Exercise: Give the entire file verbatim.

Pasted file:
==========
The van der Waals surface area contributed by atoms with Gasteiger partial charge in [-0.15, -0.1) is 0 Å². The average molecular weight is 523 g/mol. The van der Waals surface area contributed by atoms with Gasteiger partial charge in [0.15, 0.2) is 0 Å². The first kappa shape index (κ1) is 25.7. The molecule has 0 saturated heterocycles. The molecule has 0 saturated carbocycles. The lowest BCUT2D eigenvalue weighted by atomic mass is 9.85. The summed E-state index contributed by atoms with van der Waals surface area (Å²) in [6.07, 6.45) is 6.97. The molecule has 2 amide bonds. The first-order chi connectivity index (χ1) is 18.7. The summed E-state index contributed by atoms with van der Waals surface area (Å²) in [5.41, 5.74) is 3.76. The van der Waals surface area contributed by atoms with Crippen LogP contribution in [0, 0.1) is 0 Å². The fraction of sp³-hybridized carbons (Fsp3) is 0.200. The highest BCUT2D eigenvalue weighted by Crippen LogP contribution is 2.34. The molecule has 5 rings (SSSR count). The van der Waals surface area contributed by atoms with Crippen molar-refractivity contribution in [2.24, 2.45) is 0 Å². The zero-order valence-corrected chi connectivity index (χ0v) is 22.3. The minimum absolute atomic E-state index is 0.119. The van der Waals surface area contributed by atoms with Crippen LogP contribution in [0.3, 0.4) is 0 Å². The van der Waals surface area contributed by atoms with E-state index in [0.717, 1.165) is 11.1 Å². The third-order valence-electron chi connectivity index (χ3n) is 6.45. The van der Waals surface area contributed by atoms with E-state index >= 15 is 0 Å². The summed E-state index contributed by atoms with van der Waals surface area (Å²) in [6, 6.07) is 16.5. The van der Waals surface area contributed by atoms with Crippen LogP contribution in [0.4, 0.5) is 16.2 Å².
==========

The van der Waals surface area contributed by atoms with Gasteiger partial charge in [-0.15, -0.1) is 0 Å². The average molecular weight is 523 g/mol. The van der Waals surface area contributed by atoms with Gasteiger partial charge in [0.15, 0.2) is 0 Å². The first kappa shape index (κ1) is 25.7. The molecule has 0 saturated heterocycles. The molecule has 0 saturated carbocycles. The lowest BCUT2D eigenvalue weighted by atomic mass is 9.85. The summed E-state index contributed by atoms with van der Waals surface area (Å²) in [6.07, 6.45) is 6.97. The molecule has 2 amide bonds. The first-order chi connectivity index (χ1) is 18.7. The summed E-state index contributed by atoms with van der Waals surface area (Å²) in [5.41, 5.74) is 3.76. The van der Waals surface area contributed by atoms with Crippen LogP contribution in [0, 0.1) is 0 Å². The fraction of sp³-hybridized carbons (Fsp3) is 0.200. The highest BCUT2D eigenvalue weighted by Crippen LogP contribution is 2.34. The molecule has 5 rings (SSSR count). The van der Waals surface area contributed by atoms with Crippen molar-refractivity contribution in [2.24, 2.45) is 0 Å². The zero-order valence-corrected chi connectivity index (χ0v) is 22.3. The minimum absolute atomic E-state index is 0.119. The van der Waals surface area contributed by atoms with Crippen LogP contribution in [0.3, 0.4) is 0 Å². The van der Waals surface area contributed by atoms with E-state index in [0.717, 1.165) is 11.1 Å². The third-order valence-electron chi connectivity index (χ3n) is 6.45. The van der Waals surface area contributed by atoms with E-state index >= 15 is 0 Å². The summed E-state index contributed by atoms with van der Waals surface area (Å²) in [6, 6.07) is 16.5. The van der Waals surface area contributed by atoms with Crippen LogP contribution in [0.4, 0.5) is 16.2 Å².